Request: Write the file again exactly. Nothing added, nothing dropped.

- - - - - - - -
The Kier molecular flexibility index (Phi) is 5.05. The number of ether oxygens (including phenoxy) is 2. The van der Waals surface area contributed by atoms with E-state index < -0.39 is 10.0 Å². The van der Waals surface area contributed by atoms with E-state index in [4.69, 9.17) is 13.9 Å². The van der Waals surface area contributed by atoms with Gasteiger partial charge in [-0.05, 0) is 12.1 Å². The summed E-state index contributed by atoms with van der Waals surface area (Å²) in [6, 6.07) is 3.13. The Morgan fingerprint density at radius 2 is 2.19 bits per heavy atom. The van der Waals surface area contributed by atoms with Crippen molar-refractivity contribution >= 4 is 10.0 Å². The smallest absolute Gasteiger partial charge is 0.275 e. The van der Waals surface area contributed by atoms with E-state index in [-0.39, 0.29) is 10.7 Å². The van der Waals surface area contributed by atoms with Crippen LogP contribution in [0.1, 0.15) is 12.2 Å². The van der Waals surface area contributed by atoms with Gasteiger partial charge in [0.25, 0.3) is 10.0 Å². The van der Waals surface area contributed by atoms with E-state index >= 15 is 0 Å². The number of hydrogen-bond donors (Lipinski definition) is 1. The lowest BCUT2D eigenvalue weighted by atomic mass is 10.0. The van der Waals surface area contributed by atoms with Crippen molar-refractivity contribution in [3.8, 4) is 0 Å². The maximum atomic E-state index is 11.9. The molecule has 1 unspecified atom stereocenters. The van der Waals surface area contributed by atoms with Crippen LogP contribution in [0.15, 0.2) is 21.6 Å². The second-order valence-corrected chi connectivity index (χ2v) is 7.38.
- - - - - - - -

The Kier molecular flexibility index (Phi) is 5.05. The number of ether oxygens (including phenoxy) is 2. The van der Waals surface area contributed by atoms with E-state index < -0.39 is 10.0 Å². The van der Waals surface area contributed by atoms with E-state index in [4.69, 9.17) is 13.9 Å². The van der Waals surface area contributed by atoms with Gasteiger partial charge in [-0.05, 0) is 12.1 Å². The summed E-state index contributed by atoms with van der Waals surface area (Å²) in [6, 6.07) is 3.13. The Morgan fingerprint density at radius 2 is 2.19 bits per heavy atom. The van der Waals surface area contributed by atoms with Crippen molar-refractivity contribution >= 4 is 10.0 Å². The smallest absolute Gasteiger partial charge is 0.275 e. The van der Waals surface area contributed by atoms with E-state index in [-0.39, 0.29) is 10.7 Å². The van der Waals surface area contributed by atoms with Crippen LogP contribution in [0.1, 0.15) is 12.2 Å². The van der Waals surface area contributed by atoms with Gasteiger partial charge in [0.25, 0.3) is 10.0 Å². The van der Waals surface area contributed by atoms with E-state index >= 15 is 0 Å². The number of hydrogen-bond donors (Lipinski definition) is 1. The lowest BCUT2D eigenvalue weighted by atomic mass is 10.0. The van der Waals surface area contributed by atoms with Crippen molar-refractivity contribution in [3.8, 4) is 0 Å². The maximum atomic E-state index is 11.9. The molecule has 1 unspecified atom stereocenters. The van der Waals surface area contributed by atoms with Crippen LogP contribution in [0.15, 0.2) is 21.6 Å². The second-order valence-corrected chi connectivity index (χ2v) is 7.38.